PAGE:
The endocrine system is a collection of glands that control hormones throughout the canine body. The hormones then help to regulate and coordinate many of the body’s functions. The pituitary, adrenal, thyroid, parathyroid, and hypothalamus glands are part of this system of regulation, as are the testes and ova of the reproductive organs. The endocrine system may over- or under produce hormones, creating an imbalance that causes a variety of signs and symptoms in dogs which can range from the subtle to the severe.
Imbalance of the adrenal organs can cause a condition called alopecia, in which the dog begins to lose hair either in patches or with a general thinness throughout the coat. This problem is associated with an imbalance in reproductive hormones of the endocrine system.
Muscle weakness can be a feature of Addison’s disease, caused by a deficiency of cortisone and aldosterone in the adrenal glands. Low heart rate, vomiting, low blood sugar and collapse are other symptoms of Addison’s disease in dogs. Muscle weakness is also a symptom of imbalance of the parathyroid gland.
Weight loss can be a sign of overproduction of the hormone thyroxine by the thyroid gland. This condition can also cause excessive activity, diarrhea and high blood pressure. This imbalance is often caused by tumors on the thyroid gland.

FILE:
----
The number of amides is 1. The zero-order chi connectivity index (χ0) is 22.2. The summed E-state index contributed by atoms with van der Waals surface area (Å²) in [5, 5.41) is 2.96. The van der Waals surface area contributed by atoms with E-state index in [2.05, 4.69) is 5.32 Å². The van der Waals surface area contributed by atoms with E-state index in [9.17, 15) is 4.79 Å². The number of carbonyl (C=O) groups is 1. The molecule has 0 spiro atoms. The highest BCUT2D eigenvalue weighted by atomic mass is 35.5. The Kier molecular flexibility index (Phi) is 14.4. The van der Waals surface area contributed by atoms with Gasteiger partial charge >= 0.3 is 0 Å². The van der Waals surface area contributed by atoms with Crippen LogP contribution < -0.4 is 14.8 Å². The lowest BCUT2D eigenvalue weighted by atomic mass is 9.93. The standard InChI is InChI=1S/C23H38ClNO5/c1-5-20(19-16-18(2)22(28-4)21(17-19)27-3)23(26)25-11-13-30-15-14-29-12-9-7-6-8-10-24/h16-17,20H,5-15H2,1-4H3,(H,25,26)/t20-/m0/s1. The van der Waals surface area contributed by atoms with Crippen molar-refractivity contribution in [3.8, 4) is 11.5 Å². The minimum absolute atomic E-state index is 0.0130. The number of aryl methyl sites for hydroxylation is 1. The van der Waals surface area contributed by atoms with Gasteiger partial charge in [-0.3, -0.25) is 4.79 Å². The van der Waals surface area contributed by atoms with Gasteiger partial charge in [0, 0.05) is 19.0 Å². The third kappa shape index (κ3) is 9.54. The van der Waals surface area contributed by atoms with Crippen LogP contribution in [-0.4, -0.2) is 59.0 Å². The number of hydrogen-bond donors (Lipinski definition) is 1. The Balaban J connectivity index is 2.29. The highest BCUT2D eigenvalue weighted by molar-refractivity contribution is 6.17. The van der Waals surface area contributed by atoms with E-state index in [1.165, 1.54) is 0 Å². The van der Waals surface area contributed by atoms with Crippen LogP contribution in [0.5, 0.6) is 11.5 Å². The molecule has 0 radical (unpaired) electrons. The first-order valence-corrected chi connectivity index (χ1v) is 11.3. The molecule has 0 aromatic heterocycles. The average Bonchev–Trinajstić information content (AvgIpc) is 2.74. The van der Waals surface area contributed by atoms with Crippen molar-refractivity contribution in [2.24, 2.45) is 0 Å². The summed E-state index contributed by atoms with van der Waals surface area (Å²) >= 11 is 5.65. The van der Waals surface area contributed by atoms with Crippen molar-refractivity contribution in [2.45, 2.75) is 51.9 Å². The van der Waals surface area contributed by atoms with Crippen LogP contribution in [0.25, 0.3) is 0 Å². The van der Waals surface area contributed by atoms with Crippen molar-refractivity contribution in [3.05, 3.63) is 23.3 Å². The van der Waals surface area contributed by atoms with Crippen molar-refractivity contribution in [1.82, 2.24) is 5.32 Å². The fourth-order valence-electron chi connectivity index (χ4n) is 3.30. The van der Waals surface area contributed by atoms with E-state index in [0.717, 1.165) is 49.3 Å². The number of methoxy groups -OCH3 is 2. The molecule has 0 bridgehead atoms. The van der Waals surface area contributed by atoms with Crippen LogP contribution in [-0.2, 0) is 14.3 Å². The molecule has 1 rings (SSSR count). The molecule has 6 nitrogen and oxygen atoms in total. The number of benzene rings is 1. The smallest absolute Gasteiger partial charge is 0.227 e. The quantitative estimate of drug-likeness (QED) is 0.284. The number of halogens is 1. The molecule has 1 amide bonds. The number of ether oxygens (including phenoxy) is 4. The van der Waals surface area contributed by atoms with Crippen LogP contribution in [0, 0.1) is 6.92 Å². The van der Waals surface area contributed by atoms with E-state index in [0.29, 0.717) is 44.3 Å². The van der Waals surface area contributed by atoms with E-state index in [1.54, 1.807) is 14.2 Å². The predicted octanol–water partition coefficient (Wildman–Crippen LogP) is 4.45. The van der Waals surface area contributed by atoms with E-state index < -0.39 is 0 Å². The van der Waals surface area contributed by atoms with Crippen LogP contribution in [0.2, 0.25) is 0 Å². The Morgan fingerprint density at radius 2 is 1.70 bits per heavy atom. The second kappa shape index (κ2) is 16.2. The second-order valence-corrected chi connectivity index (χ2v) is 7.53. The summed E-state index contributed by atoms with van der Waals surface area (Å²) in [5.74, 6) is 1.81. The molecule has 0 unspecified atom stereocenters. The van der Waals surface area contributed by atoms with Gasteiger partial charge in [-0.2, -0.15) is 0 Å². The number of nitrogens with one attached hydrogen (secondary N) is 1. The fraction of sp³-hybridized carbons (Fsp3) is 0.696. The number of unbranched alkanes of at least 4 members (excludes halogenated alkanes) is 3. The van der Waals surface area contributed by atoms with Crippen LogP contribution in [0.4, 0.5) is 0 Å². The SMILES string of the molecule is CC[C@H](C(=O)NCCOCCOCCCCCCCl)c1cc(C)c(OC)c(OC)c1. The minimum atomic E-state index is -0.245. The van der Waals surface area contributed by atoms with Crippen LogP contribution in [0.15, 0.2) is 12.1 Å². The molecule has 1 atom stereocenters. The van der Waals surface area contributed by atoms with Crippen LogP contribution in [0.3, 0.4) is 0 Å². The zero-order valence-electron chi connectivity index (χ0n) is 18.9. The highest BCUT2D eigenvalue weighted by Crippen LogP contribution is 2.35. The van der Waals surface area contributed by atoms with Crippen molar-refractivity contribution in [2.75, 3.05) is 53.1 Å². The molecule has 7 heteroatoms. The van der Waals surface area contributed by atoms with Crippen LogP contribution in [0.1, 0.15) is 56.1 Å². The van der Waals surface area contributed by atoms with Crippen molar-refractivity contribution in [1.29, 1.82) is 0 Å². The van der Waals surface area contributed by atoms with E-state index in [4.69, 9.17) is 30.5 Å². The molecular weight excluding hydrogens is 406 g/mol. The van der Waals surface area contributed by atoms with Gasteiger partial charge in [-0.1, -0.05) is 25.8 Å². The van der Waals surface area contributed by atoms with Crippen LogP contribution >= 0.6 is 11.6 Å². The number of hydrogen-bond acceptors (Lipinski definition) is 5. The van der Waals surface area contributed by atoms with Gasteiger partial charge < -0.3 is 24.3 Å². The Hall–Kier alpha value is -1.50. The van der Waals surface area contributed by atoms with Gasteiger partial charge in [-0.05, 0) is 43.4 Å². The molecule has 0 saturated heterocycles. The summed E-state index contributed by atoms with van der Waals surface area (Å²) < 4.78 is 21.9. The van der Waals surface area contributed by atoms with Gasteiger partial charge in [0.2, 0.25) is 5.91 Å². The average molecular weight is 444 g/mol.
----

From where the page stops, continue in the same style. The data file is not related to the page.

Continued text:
An imbalance in production by the adrenal glands called Cushing’s disease is a common endocrine imbalance in dogs. It causes a distended abdomen, giving the dog a pot-bellied appearance. It also causes hair loss, increased appetite, increased water consumption and panting. Imbalances of the thyroid gland can also cause weight gain in dogs.
Underproduction of the parathyroid hormone can cause seizures along with twitching, tremors and trouble walking. The seizures are often associating with underutilization of calcium in the dog’s system. Other signs of parathyroid imbalance include weakness and muscle tremors.
Diabetes, an inability of the pancreas to produce insulin, is a sign of endocrine imbalance in the canine body. It can produce symptoms such as increased thirst, increased urination, weight loss, muscle weakness and development of cataracts in the eyes.
An imbalance of reproductive hormones can also cause urinary incontinence in dogs of both sexes. Incontinence can also lead to bladder infections, as well as skin infections around the genito-urinary area. Veterinarians treat this problem with hormone therapy and with medications to help strengthen the muscles of the bladder.
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